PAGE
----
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Bolue Vience short film review

Updated: Jan 8, 2021


Directed by #JordanTetewsky


Bolue Vience is a 2016 satirical short film that follows the life of a ‘tortured’ artist, named Vincent, who not only is a pretty bad filmmaker but also a pretty bad boyfriend and a bad friend. In an effort to win back his girlfriend, Kitty, Vincent visits his old ‘family’ of cult clowns in order to use some clown magic to better his life. What does the title mean? Precisely nothing, it is gibberish, or it is a purposeful misspelling of ‘Blue Venice’. Which doesn’t really relate to the film at all. The film is pretty bonkers and goes off on numerous tangents that make it very confusing and bewildering... but that is seemingly meant to be the point! In which case: TOP MARKS for it. I was bewildered and you will be too.

Bolue Vience
Bolue Vience

The acting in regards to all the performers is abysmal. However, it takes some skill to do something badly on purpose and in a way that doesn’t make it seem like it is on purpose, in my opinion. Because of this, I do give props to all the performers and their commitment to the film and what it is trying to do. Hunter Zimny plays Vincent, one of the most unlikeable characters you will ever meet. Zimny is great at playing the artistic artist who is so artsy he’s just plain arrogant and clueless. Considering how bizarre this film is I am amazed that Zimny managed to keep a straight face and maintain Vincent’s air of over-the-top internal conflict.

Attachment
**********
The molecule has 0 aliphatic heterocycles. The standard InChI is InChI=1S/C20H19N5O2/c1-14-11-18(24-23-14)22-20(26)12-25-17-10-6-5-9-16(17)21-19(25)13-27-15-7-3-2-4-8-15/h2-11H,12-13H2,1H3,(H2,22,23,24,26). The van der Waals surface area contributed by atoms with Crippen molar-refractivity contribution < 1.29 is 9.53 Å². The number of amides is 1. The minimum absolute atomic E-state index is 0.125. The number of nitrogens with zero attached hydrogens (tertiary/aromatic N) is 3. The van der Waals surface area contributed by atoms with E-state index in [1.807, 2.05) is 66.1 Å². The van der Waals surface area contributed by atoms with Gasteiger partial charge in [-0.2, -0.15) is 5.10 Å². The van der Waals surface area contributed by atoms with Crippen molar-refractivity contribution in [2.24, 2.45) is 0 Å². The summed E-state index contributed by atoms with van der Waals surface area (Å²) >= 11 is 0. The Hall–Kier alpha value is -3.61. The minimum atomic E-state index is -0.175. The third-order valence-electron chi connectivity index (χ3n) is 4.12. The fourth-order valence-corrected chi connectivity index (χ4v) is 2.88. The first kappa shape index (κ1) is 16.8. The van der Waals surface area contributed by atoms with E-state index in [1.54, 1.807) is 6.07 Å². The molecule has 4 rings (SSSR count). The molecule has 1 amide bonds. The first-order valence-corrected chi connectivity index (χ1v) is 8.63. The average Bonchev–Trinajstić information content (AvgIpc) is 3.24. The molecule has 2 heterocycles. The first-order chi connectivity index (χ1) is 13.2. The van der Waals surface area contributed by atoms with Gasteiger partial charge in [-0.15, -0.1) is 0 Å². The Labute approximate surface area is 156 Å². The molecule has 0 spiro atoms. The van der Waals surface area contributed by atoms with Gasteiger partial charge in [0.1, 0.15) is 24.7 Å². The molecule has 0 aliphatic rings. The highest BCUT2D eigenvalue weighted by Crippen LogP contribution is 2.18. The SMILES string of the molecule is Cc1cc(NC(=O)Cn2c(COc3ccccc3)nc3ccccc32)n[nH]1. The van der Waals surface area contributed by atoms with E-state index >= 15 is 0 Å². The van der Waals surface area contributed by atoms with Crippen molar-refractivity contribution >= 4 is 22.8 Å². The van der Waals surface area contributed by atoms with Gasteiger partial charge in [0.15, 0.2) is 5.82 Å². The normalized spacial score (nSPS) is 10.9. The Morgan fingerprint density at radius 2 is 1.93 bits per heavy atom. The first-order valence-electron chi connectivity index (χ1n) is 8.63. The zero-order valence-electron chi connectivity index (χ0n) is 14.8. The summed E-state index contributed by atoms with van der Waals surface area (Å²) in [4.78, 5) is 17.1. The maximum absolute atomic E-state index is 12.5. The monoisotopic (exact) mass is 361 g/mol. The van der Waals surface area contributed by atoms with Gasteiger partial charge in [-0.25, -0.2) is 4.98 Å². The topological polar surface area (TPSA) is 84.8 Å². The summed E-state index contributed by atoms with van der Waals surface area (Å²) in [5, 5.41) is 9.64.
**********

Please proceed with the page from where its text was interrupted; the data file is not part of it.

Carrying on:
The soundtrack for the film wasn’t something that stood out that much, there’s so much going on visually and script-wise that you don’t really notice the music and so I don’t think the soundtrack added or took away anything from the production. One thing that did stick out was the overly dramatic synthesised sounds that would occur whenever something important was happening, those sounds made those moments cringeier than they already were.

One thing that actually wasn’t bad at all was the sets that were used. They were varied and they were perfect for each scene. I really liked the set up for the scene involving the clown magic and Vincent’s journey to find that magic. Considering this wasn’t a film with a Hollywood type budget, they utilised what they could and gave some thought to these settings and the way they were arranged.

The first thing that came to my mind when I watched Bolue Vience was The Room by Tommy Wiseau , if you’ve seen that film you know how UNINTENTIONALLY god-awful it is. And yet The Room is cannon for being such a bad film, and that’s basically what Bolue Vience is like, except it is intentionally bad... which makes it less bad in a way, especially since it was so convincingly atrocious. Such a paradox!

Jordan Tetewsky must have had a lot of fun making this film, yet you can see effort was made especially when you look at certain things like the sets and the costuming for the clowns. Admittedly, I struggled to rate this film because I wasn’t sure of what it was trying to do initially, and even when I did understand; I knew that this film is not going to be for everyone. Some viewers won’t be able to look past the hectic nature of Bolue Vience and just appreciate it for being a satirical comedy. Also, satire isn’t for everyone and can definitely push the boundaries of what is offensive and what is comical.

Although, if you want to see the most awkward screen kiss in the history of film, definitely give this film a watch. I do recommend watching it because it's a wild ride and will probably make you laugh out of confusion and embarrassment. If you do watch it, don’t approach it with any seriousness at all otherwise you will be disappointed.



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